Introduction and hypothesis
We examined obstetric and maternal-newborn factors and UI history for stress urinary incontinence (UI) and urge UI during pregnancy and the first year postpartum.
This prospective cohort study included 1447 pregnant women who underwent prenatal examinations and completed an Incontinence Questionnaire-Urinary Incontinence Short Form before pregnancy, during early, mid- and late pregnancy, and at five visits during the first year postpartum. Data were analyzed using univariate/multivariate generalized estimating equation (GEE) logistic regression analyses.
The prevalence rates of stress UI during late pregnancy (42.5%) and urge UI at 3–5 days postpartum (10.4%) were the highest throughout pregnancy and the first year postpartum. After adjusting for covariates, gestational age increased the risks of stress UI (p < 0.001) and urge UI (p = 0.003); stress UI during pre-pregnancy, number of previous vaginal deliveries and concurrent high body mass index (BMI) increased stress UI (all p < 0.05); urge UI during pre-pregnancy and full-time work increased urge UI (both p < 0.05) during pregnancy. During the postpartum period, vaginal delivery increased stress UI (p < 0.001) and urge UI (p = 0.041); stress UI during pre-pregnancy and pregnancy, women aged ≥ 30 years and vacuum extraction/forceps delivery increased stress UI (all p < 0.05). Urge UI during early, mid- and late pregnancy increased stress UI (all p < 0.05).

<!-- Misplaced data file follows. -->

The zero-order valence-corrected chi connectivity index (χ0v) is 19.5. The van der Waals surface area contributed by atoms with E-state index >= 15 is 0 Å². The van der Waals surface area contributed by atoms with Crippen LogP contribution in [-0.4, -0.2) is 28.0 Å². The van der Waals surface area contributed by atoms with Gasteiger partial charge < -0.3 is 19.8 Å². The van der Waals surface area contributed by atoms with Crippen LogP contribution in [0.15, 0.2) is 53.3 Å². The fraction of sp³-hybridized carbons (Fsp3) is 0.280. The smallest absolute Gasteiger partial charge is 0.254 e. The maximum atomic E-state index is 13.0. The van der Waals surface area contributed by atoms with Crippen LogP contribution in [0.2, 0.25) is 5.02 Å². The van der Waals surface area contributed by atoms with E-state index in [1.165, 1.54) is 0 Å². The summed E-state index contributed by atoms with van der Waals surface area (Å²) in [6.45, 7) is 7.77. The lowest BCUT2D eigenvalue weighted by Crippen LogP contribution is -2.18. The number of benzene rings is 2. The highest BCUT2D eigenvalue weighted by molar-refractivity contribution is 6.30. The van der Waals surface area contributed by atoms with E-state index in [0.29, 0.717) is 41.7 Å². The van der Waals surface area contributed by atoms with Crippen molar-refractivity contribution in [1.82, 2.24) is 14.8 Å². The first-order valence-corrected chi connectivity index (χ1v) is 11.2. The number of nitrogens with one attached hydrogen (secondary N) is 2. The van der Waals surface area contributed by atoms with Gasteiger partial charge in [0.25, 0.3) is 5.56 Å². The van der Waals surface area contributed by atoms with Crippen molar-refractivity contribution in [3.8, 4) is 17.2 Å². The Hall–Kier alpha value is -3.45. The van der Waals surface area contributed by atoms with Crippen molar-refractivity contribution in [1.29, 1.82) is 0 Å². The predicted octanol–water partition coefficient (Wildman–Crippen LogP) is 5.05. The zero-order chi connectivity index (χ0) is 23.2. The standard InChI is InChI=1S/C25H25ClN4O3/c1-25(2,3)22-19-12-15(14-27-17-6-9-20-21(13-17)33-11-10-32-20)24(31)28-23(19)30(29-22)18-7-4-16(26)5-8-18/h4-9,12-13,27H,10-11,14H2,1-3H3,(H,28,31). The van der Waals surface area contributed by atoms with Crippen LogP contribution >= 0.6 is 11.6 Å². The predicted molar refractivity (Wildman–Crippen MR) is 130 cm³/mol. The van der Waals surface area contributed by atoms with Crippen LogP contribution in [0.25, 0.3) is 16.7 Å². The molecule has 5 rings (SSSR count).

Gestational age increased stress and urge UI, while previous vaginal deliveries and high BMI increased stress UI; full-time work increased urge UI during pregnancy. Vaginal delivery increased both UIs, and vacuum/forceps delivery and maternal age increased stress UI during postpartum.
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This study was supported by a grant from the Ministry of Science and Technology of Taiwan. The authors thank MS. Yi-Wen Wang for data collection.
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Chang, SR., Lin, WA., Chang, TC. et al. Risk factors for stress and urge urinary incontinence during pregnancy and the first year postpartum: a prospective longitudinal study. Int Urogynecol J 32, 2455–2464 (2021). https://doi.org/10.1007/s00192-021-04788-w
- Stress UI
- Urinary incontinence
- Urge UI